This past week has been just spectacular weather for doing just about anything – especially running! I feel like it was the elements saying "we're sorry" for the absolutely horrible windy, rainy few days prior. I pounded out my shorter runs on the treadmill before work on Tuesday and Thursday, but enjoyed a sunny, balmy nine-miler on the marathon course/Comm Ave. on Wednesday, a quickie three-miler on Friday afternoon in Cambridge, and then a spring-like, energizing 14-miler yesterday morning in Worcester along the Holden Reservoir with my sister. That Holden Res route is an absolute favorite, with incredible views of the water and woods, some wildlife, little traffic and pine needle aromas.

My new running shoes have been great, and thus far I have encountered zero blisters! Today I am going to try a stretching class at the Shipley Fitness Center, which I think will be a welcome addition to my routine, as I find running to definitely be a tightening kind of activity. I'm certainly feeling sore today! I'll make sure to post how it goes. I need to stretch more in general, and having a class targeting this specifically will be helpful.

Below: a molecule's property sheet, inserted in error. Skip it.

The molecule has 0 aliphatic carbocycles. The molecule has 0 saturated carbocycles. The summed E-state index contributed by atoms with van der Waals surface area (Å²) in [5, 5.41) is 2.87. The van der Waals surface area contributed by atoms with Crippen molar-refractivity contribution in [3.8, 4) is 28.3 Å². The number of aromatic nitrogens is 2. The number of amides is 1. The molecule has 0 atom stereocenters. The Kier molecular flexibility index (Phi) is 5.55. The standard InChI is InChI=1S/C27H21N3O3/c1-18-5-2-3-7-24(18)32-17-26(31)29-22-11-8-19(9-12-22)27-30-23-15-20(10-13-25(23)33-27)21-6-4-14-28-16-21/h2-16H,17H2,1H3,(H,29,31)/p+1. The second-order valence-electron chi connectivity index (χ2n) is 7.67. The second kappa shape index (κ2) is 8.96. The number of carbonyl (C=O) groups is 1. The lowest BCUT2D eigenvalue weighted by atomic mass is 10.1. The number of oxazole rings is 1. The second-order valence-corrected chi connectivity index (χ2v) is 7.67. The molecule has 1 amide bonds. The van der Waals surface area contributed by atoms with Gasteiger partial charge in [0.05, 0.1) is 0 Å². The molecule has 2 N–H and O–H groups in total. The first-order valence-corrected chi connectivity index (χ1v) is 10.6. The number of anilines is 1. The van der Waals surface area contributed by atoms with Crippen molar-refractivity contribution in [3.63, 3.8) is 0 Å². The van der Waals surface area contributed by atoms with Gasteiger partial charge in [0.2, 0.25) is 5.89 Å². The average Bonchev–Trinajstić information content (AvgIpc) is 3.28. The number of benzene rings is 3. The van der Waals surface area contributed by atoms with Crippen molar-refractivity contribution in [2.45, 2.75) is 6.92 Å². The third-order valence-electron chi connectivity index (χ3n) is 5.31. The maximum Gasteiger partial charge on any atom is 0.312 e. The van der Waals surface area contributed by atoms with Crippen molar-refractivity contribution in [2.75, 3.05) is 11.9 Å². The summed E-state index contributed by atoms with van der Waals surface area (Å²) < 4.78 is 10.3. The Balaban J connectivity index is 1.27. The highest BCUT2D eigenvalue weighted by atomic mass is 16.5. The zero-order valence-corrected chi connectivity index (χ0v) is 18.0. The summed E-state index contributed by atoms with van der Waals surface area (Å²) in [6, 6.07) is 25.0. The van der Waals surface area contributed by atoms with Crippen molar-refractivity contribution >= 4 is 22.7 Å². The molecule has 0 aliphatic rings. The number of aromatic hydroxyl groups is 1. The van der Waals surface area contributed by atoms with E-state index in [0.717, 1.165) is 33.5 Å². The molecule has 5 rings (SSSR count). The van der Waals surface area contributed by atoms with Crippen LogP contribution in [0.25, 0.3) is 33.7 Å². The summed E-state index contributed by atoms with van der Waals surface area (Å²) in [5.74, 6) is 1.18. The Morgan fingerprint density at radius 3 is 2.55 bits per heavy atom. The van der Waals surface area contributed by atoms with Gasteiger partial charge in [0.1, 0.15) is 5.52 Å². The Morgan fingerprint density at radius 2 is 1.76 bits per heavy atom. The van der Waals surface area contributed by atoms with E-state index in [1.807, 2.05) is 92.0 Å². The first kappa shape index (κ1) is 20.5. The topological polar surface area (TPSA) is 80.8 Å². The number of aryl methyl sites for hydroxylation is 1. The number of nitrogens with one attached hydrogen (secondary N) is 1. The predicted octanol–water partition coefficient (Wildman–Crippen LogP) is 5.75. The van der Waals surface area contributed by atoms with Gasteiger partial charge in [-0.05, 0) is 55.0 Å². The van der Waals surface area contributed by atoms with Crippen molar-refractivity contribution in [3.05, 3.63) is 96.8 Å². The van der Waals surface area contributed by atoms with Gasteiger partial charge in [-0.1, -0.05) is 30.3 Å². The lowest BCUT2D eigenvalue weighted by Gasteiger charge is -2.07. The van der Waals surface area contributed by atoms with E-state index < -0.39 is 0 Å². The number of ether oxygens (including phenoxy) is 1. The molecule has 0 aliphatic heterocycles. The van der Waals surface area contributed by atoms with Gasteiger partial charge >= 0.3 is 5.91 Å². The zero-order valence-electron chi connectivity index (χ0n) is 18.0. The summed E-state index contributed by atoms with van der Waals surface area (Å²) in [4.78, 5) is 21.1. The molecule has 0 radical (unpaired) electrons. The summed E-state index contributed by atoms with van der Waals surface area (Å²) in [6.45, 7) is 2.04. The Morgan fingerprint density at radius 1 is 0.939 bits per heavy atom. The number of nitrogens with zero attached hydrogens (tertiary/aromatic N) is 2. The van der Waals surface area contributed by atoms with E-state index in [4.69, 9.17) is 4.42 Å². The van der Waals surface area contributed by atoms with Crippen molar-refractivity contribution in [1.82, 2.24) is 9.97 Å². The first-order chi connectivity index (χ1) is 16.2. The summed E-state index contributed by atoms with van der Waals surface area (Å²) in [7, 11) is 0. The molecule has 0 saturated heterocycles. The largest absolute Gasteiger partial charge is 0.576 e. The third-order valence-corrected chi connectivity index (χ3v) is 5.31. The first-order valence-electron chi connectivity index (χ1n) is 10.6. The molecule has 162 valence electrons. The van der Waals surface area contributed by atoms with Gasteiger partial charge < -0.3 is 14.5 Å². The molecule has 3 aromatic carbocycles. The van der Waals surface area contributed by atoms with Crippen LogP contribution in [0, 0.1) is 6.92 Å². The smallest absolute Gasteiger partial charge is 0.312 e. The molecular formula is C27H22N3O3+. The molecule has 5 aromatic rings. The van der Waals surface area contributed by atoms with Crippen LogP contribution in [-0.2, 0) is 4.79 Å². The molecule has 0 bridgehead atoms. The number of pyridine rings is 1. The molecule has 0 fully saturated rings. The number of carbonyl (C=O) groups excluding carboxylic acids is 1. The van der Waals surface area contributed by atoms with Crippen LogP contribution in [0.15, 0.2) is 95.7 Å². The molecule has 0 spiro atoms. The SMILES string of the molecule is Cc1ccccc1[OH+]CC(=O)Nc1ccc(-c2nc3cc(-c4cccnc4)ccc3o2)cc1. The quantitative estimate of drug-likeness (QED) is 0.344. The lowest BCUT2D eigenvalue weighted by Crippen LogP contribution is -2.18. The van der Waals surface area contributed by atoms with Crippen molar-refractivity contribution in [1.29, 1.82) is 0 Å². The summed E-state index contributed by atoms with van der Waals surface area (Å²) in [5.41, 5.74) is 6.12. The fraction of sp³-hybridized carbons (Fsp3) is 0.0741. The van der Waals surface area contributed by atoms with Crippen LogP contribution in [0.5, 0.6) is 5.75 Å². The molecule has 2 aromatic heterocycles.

My sister and I signed up, like Sabrina, to do the Eastern States 20-Miler next Sunday! It's going to be a big day, but just seems like such a well-planned event and great way to get through that longest of long training runs. It should give me a good sense as to what I can expect (and shoot for) in terms of my race pace, in general. And you can't beat running along the coastline, right? I am really looking forward to it.

Less glorious weather this week, my highest mileage training week. For my midweek 10-miler on Wednesday, I plan to run from NWH home to Harvard Square, so just hope for no rain then! Lots of rest and good nutrition for me this week, as we enter the final month of training...

Long Run in the Mountains - Sabrina

My fiancĂ© and I keep a camper year round in Twin Mountain, NH – to be close to the mountains that we enjoy in so many ways. I haven't been to the Whites since my marathon training began, and I really needed to get up there. My long run this week was scheduled to be 17 miles, but in part because of The Eastern States 20 next weekend, I moved my mileage up this week so next weekend wouldn't feel like such a stretch. I reduced my midweek mileage by a couple of miles to accommodate a longer weekend run.